By Mary Halawani
Egyptian Jews belong to a very ancient culture. In biblical times, when Jacob and his family fled from the famine besieging the land of Canaan, Egypt opened its doors. It was in Egypt that the children and grand children of Jacob-Israel multiplied and became a people of twelve tribes.
It was also in Egypt that my family was forced to repeat the biblical exodus of Moses’ time. Like thousands of Jews (an estimated 75,000 in the 1950’s), they had to leave behind a lifetime of friends and possessions. I experienced this exodus as a child. I was forced to grow up in an alien culture, longing for the land and the time that my grandparents had lived in.
The Jews of Modern Egypt
At one time, Egypt’s was the most urban of all the Jewish communities in Asia and Africa, with 96 percent of its population living in Cairo and Alexandria. In 1947, 59 percent of the "registered" 65,000 Egyptian Jews were merchants. Egypt had several Jewish multi millionaires, and four of the top department stores were Jewish owned.
Jews were very much integrated in the multi-ethnic "Mediterranean Society" of Egypt; They were consultants to the various viceroys, bankers and senators. Even Nasser’s favorite actress was Jewish!.
Within an historical perspective, the Jewish population of Egypt can be traced and divided into three distinct groups; Mizrahi Jews (Arab), Sephardic Jews (Spanish), and Ashkenazi Jews (mostly Polish and Russian).
The "Mizrahi"n Jews were the original Jewish population of Egypt. While maintaining Judaism to a very high degree, they became a part of Egypt’s culture, flourishing as Egypt flourished. They were doctors, lawyers, and advisers to the various rulers.
Starting in the 16th century, another group of Jews came to Egypt after their expulsion of 1492 from Castille and Aragon, and later on from Portugal. These "Sephardic" Jews spoke "Ladino" in their homes (Judeo-Spanish).
Consequently, their language separated them from the Arab speaking Jews.
The third and most recent group of Jews immigrating to Egypt were the "Ashkenazim" coming from Eastern Europe in the early 1900’s. They also maintained a separate culture, speaking Yiddish, and establishing their own centers of worship in Egypt.
Each group of Jews set up different school systems. Each responded uniquely to Zionism. Their differences, of course, did not end when the Jews departed from Egypt. Throughout the world, separate communities were developed by each group.
Egyptian Jewish Leaders and Synagogues.
Traces of the Jews in Egypt can be found in the book of Jeremiah (44:1) which attest that there were Jews in Egypt as early as the First Temple period.
The Jewish-Egyptian connection has always been strong. After fleeing a repressive Spain, Maimonides, the "Rambam" settled in Cairo in 1165 where he became the leader of the Egyptian Jewish community, and was appointed physician to Sultan Saladin.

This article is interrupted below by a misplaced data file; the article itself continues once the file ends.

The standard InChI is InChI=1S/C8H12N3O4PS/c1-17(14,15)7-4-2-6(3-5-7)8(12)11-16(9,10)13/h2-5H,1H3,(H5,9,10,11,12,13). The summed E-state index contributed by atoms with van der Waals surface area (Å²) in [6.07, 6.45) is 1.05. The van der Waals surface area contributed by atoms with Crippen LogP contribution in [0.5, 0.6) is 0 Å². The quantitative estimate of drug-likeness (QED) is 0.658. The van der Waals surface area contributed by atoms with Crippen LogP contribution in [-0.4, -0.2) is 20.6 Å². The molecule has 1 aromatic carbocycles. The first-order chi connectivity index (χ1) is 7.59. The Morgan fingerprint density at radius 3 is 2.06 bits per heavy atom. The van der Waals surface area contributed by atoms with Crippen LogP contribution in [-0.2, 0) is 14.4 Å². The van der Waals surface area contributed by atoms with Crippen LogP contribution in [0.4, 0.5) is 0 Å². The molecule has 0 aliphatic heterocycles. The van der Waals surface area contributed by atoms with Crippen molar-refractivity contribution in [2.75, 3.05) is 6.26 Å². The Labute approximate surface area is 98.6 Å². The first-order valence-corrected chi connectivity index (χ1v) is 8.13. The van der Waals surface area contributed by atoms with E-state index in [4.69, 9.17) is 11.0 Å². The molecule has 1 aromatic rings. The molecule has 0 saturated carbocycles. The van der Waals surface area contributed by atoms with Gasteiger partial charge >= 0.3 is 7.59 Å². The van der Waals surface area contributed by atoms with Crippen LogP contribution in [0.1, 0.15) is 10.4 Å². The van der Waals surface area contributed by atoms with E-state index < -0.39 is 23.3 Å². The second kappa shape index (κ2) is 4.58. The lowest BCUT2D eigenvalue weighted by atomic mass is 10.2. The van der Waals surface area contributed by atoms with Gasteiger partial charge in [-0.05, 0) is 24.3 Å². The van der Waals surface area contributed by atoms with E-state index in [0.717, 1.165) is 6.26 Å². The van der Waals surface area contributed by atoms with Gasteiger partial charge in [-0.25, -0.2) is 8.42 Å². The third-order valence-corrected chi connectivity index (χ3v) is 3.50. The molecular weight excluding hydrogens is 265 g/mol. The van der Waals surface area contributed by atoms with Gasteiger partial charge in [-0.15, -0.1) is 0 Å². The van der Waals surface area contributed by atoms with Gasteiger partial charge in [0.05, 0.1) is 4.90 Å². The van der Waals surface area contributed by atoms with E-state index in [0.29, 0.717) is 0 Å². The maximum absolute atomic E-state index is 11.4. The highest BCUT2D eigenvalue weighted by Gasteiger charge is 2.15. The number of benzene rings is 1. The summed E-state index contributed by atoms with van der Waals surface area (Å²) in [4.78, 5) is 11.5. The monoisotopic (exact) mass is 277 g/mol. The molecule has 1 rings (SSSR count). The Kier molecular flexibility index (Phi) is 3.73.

The renowned Kabbalist Isaac Luria was born in Jerusalem, but brought up in Cairo. His mystical interpretations of the "Zohar" were conjured up in a hut along the Nile.
The Ben Ezra Synagogue in Old Cairo dates back to the 9th century. It was from a stream in the back of the synagogue that baby Moses was pulled to safety by an Egyptian princess. Egyptian Jews traditionally claim that Moses personally touched the parchment of its prayer books, saying his last prayers before he left Egypt. It was in Ben Ezra, in 1896 that Solomon Schecter, a scholar, rediscovered the Genizah, a storage place for sacred documents, including a 2,500 year old Torah and thousands of ancient manuscripts which confirm the presence of Jews in Egypt during the reign of Babylon’s King Nebuchadnezzar in 600 BC.
There were over 100 synagogues in Egypt in the 1950’s. Today, the remnants of the Rabbi Moshe Ben Maimon Synagogue in Cairo’s old Jewish quarter, named after Maimonides, stands open to the sky.
According to its caretaker, the roof collapsed on October 6, 1973, the first day of the Yom Kippour War. At one time, the Maimonides Temple was where both Jewish and Moslems in failing health went to find a cure. Today the Great Synagogue on Adli Street is the only place of worship available to Cairo’s Jews for regular services. The synagogue was recently renovated by the World Sephardi Federation, and it is said to be the place where president Anwar El Sadat and prime minister Begin of Israel met to discuss the peace process between the two countries.
The 20th Century Exodus
On a personal level, there had been peaceful co-existence between Jews and Arabs for generations. It was not a "people’s war" but a political one that made the Jews leave in the 1950’s. In 1948 with the creation of Israel, a nationalistic spirit with an anti-Semitic character set in. When Nasser came to power in 1954, reinforcing nationalism, many Jews arbitrarily were placed in detention camps, their property confiscated while synagogues were set aflame.
The Sinai Campaign of 1956 was the climax of anti-Semitism in modern Egypt. Thousands of Jews were arrested, interned in camps, and forced to flee the country.
The third and final surge of emigration coincided with the outbreak of the Six-Day War in 1967. All Jews of army age were detained in prisons and many were asked to leave the country when freed. With the help of the HIAS and the International Red Cross, Jews left the country in whatever way they could. By 1971, only an estimated 400 Jews remained in Egypt.
After the mass exodus, most of the synagogues, social welfare organizations, schools, and newspapers closed. The Jewish community rapidly deteriorated. Faced with a severe housing shortage , Egyptian families and their herds of goats have made their home in neglected Jewish cemeteries. The civilized, cultured society of Egyptian Jews has become almost a memory, one which Lost Prophecy my film seeks to honor and preserve